For hundreds of years, only nobility could afford precious stones. Also, certain religious groups, including the Puritans, shunned such frivolous adornments. Thus, a groom in Colonial America typically gave his bride a thimble, a useful gift that served a dual purpose: the rim, when removed, could be worn as a wedding band.

By the 1700s, romantic betrothal rings were no longer reserved for aristocracy, and many featured gemstones. During the same period, Brazilian diamond deposits were discovered. Supplies continued to expand, granting affordability, when African diamond mines were discovered in the 1870s. Around that time, the beloved Queen Victoria’s attachment to an enamel ring with a single diamond given to her by Albert during their courtship sparked a European demand for the solitaire.

Diamond engagement rings, however, didn’t catch on in the United States until the 1930s. The De Beers Company, possessing a monopoly on the South African diamond mines, needed a new pitch to ignite sales in the U.S., a market viewed as having great potential. By embarking on a campaign that featured glamorous movie stars in diamond jewelry, the company grew sales by 55 percent in just three years—during the Great Depression. Ironically, economic uncertainty probably boosted diamond sales: people who had money were inclined to buy assets that would hold their value.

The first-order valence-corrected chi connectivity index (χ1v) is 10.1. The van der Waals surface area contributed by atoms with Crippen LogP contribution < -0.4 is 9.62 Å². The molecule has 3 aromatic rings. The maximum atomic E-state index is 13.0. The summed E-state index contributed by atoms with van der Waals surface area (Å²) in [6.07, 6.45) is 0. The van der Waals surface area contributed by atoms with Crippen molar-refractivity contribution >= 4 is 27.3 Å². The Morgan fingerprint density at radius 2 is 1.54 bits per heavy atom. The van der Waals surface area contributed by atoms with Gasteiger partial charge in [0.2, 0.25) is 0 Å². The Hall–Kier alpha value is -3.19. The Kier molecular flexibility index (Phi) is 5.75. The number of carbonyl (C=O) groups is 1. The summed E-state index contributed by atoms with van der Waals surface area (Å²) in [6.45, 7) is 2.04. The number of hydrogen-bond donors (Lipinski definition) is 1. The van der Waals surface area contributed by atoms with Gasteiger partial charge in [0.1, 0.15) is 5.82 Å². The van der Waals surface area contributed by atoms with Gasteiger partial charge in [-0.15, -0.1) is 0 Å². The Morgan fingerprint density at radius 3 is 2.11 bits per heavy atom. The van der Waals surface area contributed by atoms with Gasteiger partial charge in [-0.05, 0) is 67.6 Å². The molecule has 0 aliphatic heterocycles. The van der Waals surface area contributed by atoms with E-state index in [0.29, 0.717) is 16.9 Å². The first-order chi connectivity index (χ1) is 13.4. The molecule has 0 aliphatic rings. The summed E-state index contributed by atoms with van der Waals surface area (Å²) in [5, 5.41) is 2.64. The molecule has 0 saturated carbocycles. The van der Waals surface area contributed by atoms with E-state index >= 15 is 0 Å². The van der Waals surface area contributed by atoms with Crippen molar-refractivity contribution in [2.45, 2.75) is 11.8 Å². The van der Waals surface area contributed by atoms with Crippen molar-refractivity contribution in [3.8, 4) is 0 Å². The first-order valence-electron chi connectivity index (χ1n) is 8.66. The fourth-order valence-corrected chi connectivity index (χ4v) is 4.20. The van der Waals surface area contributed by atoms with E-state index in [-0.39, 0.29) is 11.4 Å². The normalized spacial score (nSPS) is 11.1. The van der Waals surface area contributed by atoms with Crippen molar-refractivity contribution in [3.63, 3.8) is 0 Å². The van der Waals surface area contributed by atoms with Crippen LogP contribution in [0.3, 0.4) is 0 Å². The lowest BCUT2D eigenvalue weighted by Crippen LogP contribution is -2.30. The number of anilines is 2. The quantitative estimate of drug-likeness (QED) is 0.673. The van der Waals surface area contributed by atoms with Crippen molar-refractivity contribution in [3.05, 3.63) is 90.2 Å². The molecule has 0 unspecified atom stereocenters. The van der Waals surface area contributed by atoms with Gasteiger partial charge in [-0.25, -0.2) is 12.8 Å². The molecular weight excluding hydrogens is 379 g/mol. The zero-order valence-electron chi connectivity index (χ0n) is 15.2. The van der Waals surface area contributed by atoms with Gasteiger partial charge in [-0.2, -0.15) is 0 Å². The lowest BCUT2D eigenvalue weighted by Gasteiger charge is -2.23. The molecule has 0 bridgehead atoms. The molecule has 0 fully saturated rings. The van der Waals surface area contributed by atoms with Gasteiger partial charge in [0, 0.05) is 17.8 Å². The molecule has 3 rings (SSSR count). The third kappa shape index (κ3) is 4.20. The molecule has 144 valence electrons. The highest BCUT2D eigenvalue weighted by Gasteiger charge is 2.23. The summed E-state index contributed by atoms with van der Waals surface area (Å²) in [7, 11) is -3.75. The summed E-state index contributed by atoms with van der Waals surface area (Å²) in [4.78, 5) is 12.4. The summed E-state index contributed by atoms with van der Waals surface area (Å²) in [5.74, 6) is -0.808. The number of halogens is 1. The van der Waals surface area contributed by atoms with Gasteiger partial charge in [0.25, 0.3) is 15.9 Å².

The majority of the items we sell lend themselves to works of art for the woman, hinting that he can determine quite a bit about the bride by the cut of stone she prefers.

At the end of World War II, De Beers plunged into the marriage market. Establishing the diamond engagement ring as the modern-day standard, the company’s 1947 slogan of all slogans, “A Diamond Is Forever,” resonated. Emanating an ethereal light and sparkle, the stone, durable and timeless, reflected a groom’s pure love and enduring commitment to his bride.

The diamond remains the most popular choice for wedding jewelry today, but according to Tim Scott, manager at Reeds Jewelers in Destin, Florida, the bride-to-be’s personality most influences the gemstone she desires, as well as its shape, size, and setting. “The majority of the items we sell lend themselves to works of art for the woman,” he says, hinting that he can determine quite a bit about the bride by the cut of stone she prefers.

“The most popular shape, the round brilliant cut, generally appeals to a more conservative or traditional woman,” says Tim, who finds that the princess cut, which has a square or rectangular face, often attracts a more fashion-forward woman. Noting that the cushion cut is quickly gaining ground, he points out that the shape has soft edges like the round cut, yet dares to be different.